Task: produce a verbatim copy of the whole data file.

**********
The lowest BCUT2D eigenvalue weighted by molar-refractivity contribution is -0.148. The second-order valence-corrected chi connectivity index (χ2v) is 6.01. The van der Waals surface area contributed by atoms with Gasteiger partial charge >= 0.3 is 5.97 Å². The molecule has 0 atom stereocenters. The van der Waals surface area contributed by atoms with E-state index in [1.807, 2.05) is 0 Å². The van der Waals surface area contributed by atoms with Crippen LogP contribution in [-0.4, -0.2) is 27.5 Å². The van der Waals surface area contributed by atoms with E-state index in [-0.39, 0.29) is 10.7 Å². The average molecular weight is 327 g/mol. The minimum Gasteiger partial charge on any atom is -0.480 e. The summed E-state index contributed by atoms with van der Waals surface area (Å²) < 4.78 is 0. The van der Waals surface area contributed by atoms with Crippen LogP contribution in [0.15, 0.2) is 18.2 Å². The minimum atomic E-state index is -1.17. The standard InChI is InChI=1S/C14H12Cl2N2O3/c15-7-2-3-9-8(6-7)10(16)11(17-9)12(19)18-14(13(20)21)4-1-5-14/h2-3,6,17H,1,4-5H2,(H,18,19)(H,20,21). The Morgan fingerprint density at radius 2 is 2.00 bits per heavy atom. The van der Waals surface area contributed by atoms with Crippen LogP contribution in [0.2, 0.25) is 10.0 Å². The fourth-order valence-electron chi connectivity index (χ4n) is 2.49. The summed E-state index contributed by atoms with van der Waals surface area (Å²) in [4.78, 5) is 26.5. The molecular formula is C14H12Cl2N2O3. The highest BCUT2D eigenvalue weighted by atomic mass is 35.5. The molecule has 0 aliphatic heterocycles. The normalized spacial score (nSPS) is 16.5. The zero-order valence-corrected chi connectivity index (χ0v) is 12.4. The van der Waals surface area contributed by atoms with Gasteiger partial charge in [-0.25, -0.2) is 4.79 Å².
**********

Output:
The lowest BCUT2D eigenvalue weighted by molar-refractivity contribution is -0.148. The second-order valence-corrected chi connectivity index (χ2v) is 6.01. The van der Waals surface area contributed by atoms with Gasteiger partial charge >= 0.3 is 5.97 Å². The molecule has 0 atom stereocenters. The van der Waals surface area contributed by atoms with E-state index in [1.807, 2.05) is 0 Å². The van der Waals surface area contributed by atoms with Crippen LogP contribution in [-0.4, -0.2) is 27.5 Å². The van der Waals surface area contributed by atoms with E-state index in [-0.39, 0.29) is 10.7 Å². The average molecular weight is 327 g/mol. The minimum Gasteiger partial charge on any atom is -0.480 e. The summed E-state index contributed by atoms with van der Waals surface area (Å²) < 4.78 is 0. The van der Waals surface area contributed by atoms with Crippen LogP contribution in [0.15, 0.2) is 18.2 Å². The minimum atomic E-state index is -1.17. The standard InChI is InChI=1S/C14H12Cl2N2O3/c15-7-2-3-9-8(6-7)10(16)11(17-9)12(19)18-14(13(20)21)4-1-5-14/h2-3,6,17H,1,4-5H2,(H,18,19)(H,20,21). The Morgan fingerprint density at radius 2 is 2.00 bits per heavy atom. The van der Waals surface area contributed by atoms with Crippen LogP contribution in [0.2, 0.25) is 10.0 Å². The fourth-order valence-electron chi connectivity index (χ4n) is 2.49. The summed E-state index contributed by atoms with van der Waals surface area (Å²) in [4.78, 5) is 26.5. The molecular formula is C14H12Cl2N2O3. The highest BCUT2D eigenvalue weighted by atomic mass is 35.5. The molecule has 0 aliphatic heterocycles. The normalized spacial score (nSPS) is 16.5. The zero-order valence-corrected chi connectivity index (χ0v) is 12.4. The van der Waals surface area contributed by atoms with Gasteiger partial charge in [-0.25, -0.2) is 4.79 Å².